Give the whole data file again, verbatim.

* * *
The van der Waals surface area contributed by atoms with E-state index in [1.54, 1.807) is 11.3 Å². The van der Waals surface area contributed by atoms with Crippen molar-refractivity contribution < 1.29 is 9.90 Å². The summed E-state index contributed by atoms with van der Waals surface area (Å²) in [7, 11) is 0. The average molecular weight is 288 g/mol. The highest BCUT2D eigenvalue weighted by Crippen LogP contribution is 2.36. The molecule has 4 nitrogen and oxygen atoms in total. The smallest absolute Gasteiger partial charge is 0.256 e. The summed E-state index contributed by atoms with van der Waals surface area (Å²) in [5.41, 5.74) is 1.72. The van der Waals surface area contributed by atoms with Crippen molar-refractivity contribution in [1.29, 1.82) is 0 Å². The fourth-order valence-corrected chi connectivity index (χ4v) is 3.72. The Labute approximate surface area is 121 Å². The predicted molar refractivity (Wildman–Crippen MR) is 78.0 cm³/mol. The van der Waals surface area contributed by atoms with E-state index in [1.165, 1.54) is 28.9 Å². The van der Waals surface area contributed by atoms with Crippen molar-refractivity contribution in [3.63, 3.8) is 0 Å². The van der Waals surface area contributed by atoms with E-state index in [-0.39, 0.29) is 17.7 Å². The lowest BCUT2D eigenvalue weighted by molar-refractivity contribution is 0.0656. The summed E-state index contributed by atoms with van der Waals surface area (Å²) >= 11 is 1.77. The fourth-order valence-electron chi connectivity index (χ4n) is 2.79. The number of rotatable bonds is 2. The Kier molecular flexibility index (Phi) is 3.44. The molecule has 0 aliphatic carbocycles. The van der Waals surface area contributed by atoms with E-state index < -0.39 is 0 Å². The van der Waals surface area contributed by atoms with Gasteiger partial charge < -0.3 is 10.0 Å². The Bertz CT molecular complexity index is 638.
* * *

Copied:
The van der Waals surface area contributed by atoms with E-state index in [1.54, 1.807) is 11.3 Å². The van der Waals surface area contributed by atoms with Crippen molar-refractivity contribution < 1.29 is 9.90 Å². The summed E-state index contributed by atoms with van der Waals surface area (Å²) in [7, 11) is 0. The average molecular weight is 288 g/mol. The highest BCUT2D eigenvalue weighted by Crippen LogP contribution is 2.36. The molecule has 4 nitrogen and oxygen atoms in total. The smallest absolute Gasteiger partial charge is 0.256 e. The summed E-state index contributed by atoms with van der Waals surface area (Å²) in [5.41, 5.74) is 1.72. The van der Waals surface area contributed by atoms with Crippen molar-refractivity contribution in [1.29, 1.82) is 0 Å². The fourth-order valence-corrected chi connectivity index (χ4v) is 3.72. The Labute approximate surface area is 121 Å². The predicted molar refractivity (Wildman–Crippen MR) is 78.0 cm³/mol. The van der Waals surface area contributed by atoms with E-state index in [1.165, 1.54) is 28.9 Å². The van der Waals surface area contributed by atoms with Crippen molar-refractivity contribution in [3.63, 3.8) is 0 Å². The van der Waals surface area contributed by atoms with E-state index in [-0.39, 0.29) is 17.7 Å². The lowest BCUT2D eigenvalue weighted by molar-refractivity contribution is 0.0656. The summed E-state index contributed by atoms with van der Waals surface area (Å²) >= 11 is 1.77. The fourth-order valence-electron chi connectivity index (χ4n) is 2.79. The number of rotatable bonds is 2. The Kier molecular flexibility index (Phi) is 3.44. The molecule has 0 aliphatic carbocycles. The van der Waals surface area contributed by atoms with E-state index < -0.39 is 0 Å². The van der Waals surface area contributed by atoms with Gasteiger partial charge < -0.3 is 10.0 Å². The Bertz CT molecular complexity index is 638.